They didn’t massively change the way I played the game, but the right set of mods can result in a pretty substantial cash boost that might make saving up for a particular car that much easier.
These would’ve been, like I said, ripe for micro transaction exploitation. The cards come in packs that sell for various amounts of credits, anywhere from 25,000 credits to 300,000. But that’s it. Just credits. The tokens from the last couple Forza games are gone entirely from what I could tell, even in this case.
If there was any one feature I’d want to see a developer go back in time on, it was this one. The lack of micro transactions feels like a blast from the past in the best possible way.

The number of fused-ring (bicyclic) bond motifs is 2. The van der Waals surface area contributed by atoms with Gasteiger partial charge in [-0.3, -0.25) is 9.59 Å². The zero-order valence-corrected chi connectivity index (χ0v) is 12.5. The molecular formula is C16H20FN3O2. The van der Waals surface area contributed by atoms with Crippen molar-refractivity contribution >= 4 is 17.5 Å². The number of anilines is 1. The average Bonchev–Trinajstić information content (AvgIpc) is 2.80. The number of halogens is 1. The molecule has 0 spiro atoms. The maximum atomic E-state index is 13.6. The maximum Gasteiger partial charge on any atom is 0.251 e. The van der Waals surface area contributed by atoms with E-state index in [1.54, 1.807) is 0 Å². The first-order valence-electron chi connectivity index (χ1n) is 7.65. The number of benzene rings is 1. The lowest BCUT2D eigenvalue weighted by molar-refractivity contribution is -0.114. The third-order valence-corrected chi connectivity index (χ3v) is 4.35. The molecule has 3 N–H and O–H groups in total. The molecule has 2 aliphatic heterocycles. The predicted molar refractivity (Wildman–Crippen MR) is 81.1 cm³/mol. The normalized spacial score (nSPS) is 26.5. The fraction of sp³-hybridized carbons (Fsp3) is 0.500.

Choose a career
The Forza series has always been about freedom to play the game how you like, but with the 2013 entry’s career mode, there was maybe a bit too much freedom. No matter what I did, I felt like I wasn’t making a meaningful dent. Just chipping random pieces off a huge monster without anything to show for it. I ended up spending most of my time in Rivals mode as a result.
This time around, though, we get a much more directed career mode, but it’s still infused with the theme of freedom throughout, with a focus on variety.
Now, career mode is split up into five volumes, each with three chapters. Each volume is meant to focus on a different type of car — affordable sports cars, dreamy super cars, on up through highly engineered Indy and Prototype cars.
Each chapter is a playlist of four or six tracks all fitting in a certain theme — rain, hills, long straightaways, and things like that — meant to show off some aspect of the cars in that volume.